I’m totally with Rabosky & Hurlbert on this one. Species richness is gonna vary over time. We don’t know of any reason why that wouldn’t happen, but we do know of lots of things that might impart some negative feedback or return tendency to that variation. So the sensible first-order question to ask is the one Rabosky & Hurlbert ask: is there any return tendency? That is, does continental scale species richness tend on average to increase from low values, and decline from high values? As opposed to, say, just tending to grow exponentially, except when mass extinctions knock it back. Or as opposed to doing an unbiased random walk (i.e. per-species speciation and extinction rates are equal on average, but are either constant over time or else vary independently of species richness). In contrast, I’m not sure exactly what Harmon and Harrison mean by “limit”. But they seem to mean either “species richness remains constant or nearly so, with only biologically-trivial amounts of variation”, or “species richness has a hard, extrinsically-imposed upper limit that can never be exceeded”. Assuming I’m not badly misreading them (and apologies if I am), I don’t like either of those ways of defining “limits”, for several reasons. First, it’s pretty easy to reject both, but doing so doesn’t teach you much because it still leaves you with a whole world of very different possibilities–including the one that Rabosky & Hurlbert consider. A world in which continental-scale species richness has a strong return tendency is a very different world, ecologically and evolutionarily, from one in which it has no return tendency at all–but neither is a world in which species richness doesn’t vary, or always stays below some hard upper limit. Defining “limits” as Rabosky & Hurlbert do doesn’t set the burden of proof for “limits” too low, it just frames the question so that it has an informative answer. Second, it’s a mistake to think that, because some variable of interest exhibits high temporal variance, or has ups and downs that are correlated with the ups and downs of some extrinsic driving variable, that it must have little or no return tendency, or that whatever return tendency it has is somehow unimportant. See Ziebarth et al. 2010 for an exceptionally clear discussion of this mistake in the context of population ecology. The strength of a variable’s return tendency, its temporal variance, and the fraction of its variation explained by variation in some extrinsic driver variable, are three very different things. They’re related, but often in the opposite way to how you might intuitively think. So I disagree with Harmon & Harrison when they claim the temporal variability of species richness in fossil time series data as evidence against Rabosky & Hurlbert. Any amount of temporal variability in a time series is consistent with any strength of return tendency. Third, I can’t think of any variable in biology that has a hard, extrinsically-imposed upper limit on its value, the way nothing in the physical world can move faster than the speed of light. In particular, it’s tempting but very misleading to think of “niches” as like houses that exist independently of species, so that once all the houses are filled no more species can live in that neighborhood. Species are not like Dr. Seuss’ nutches. The only constraints I can think of that impose hard upper limits on the values of biological variables are mathematical constraints. For instance, the species richness in some part of North America can’t be negative, and can’t exceed species richness in all of North America.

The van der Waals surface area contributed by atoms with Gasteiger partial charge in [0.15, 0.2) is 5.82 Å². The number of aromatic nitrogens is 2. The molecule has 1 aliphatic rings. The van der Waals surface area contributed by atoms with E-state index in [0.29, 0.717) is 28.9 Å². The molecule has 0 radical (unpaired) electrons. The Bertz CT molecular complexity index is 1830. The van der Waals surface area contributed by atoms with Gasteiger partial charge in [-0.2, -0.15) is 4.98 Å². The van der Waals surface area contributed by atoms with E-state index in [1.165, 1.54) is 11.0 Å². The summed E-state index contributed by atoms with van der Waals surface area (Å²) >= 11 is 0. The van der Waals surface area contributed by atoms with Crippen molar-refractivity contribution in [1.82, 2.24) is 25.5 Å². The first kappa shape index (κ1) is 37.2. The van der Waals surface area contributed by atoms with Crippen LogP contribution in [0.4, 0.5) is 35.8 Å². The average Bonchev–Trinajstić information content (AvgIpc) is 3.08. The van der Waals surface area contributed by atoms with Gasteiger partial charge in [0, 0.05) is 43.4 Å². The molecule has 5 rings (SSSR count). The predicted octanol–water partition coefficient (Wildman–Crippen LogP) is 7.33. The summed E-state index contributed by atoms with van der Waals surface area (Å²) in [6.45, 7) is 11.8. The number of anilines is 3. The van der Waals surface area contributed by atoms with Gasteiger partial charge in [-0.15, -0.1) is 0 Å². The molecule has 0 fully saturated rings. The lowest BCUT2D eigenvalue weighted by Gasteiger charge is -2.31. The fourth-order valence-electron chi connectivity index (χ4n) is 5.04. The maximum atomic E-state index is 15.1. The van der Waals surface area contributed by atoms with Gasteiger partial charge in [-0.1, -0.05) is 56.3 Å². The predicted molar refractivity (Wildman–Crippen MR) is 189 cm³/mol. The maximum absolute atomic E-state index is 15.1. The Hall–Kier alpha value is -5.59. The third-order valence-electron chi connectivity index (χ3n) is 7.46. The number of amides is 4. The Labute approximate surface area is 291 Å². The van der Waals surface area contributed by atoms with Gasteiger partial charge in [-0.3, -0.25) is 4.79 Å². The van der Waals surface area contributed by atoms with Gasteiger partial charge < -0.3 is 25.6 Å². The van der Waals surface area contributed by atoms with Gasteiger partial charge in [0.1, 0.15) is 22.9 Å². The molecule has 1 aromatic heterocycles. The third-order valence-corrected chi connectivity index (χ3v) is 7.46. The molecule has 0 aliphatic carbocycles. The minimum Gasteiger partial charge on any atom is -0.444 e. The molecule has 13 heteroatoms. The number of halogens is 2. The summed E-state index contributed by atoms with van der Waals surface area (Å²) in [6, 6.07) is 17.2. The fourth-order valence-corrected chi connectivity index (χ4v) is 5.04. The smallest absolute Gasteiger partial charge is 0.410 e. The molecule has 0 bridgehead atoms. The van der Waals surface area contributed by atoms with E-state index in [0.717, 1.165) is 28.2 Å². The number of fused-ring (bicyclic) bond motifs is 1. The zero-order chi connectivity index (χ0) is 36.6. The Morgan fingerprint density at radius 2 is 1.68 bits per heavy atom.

- This debate is just like the density dependence debate in population ecology–so can we resolve it the same way? Following on from the previous bullet, Harmon and Harrison note, correctly, that the debate here is just like the debate over density dependence in population ecology. Which is why it puzzles me that they define “limits” as they do. It’s actually Rabosky and Hurlbert who define “limits” analogous to how most population ecologists these days define density dependence. One thing Rabosky & Hurlbert’s way of defining “limits” has going for it is that it lets you bring modern statistical techniques of time series analysis to bear. So despite my puzzlement over Harmon & Harrison’s way of defining “limits”, I agree 100% with them that we ought to be as statistically rigorous as we can in testing for limits. Rather than just eyeballing time series of continental-scale species richness to see if they have any return tendency, we ought to be trying to estimate that return tendency statistically, for instance using the approach of Ziebarth et al. 2010 or Knape & de Valpine 2012. Not that this will be a panacea. Rabosky and Hurlbert quite rightly point out that the stationary distribution to which species richness tends to return can change over time (and also vary from place to place). And in response, Harmon & Harrison quite rightly point out that it’s very hard to distinguish a system without any return tendency from a system which has a return tendency but which tends to return to different stationary distributions at different times in its history. My suggestion is to start simple, as population ecologists have done. Start by looking at whether time series data on continental-scale species richness are best described by a model with a return tendency, that includes exponential growth and a density-independent random walk as limiting cases. Based on the results of that analysis, decide whether it’s useful to estimate something complicated, like a model with some sort of temporally-varying stationary distribution, or a model that switches back and forth between having a return tendency and lacking one. There’s precedent for this sort of approach in other contexts in paleontology, like Gene Hunt’s work asking which of several different time series models best describes trait evolution time series (Hunt 2007, Hunt 2008, Hunt et al. 2015). So now I’m very curious to dig into the paleontological literature to see what the state of the art is with regard to analyzing time series data on species richness or clade richness.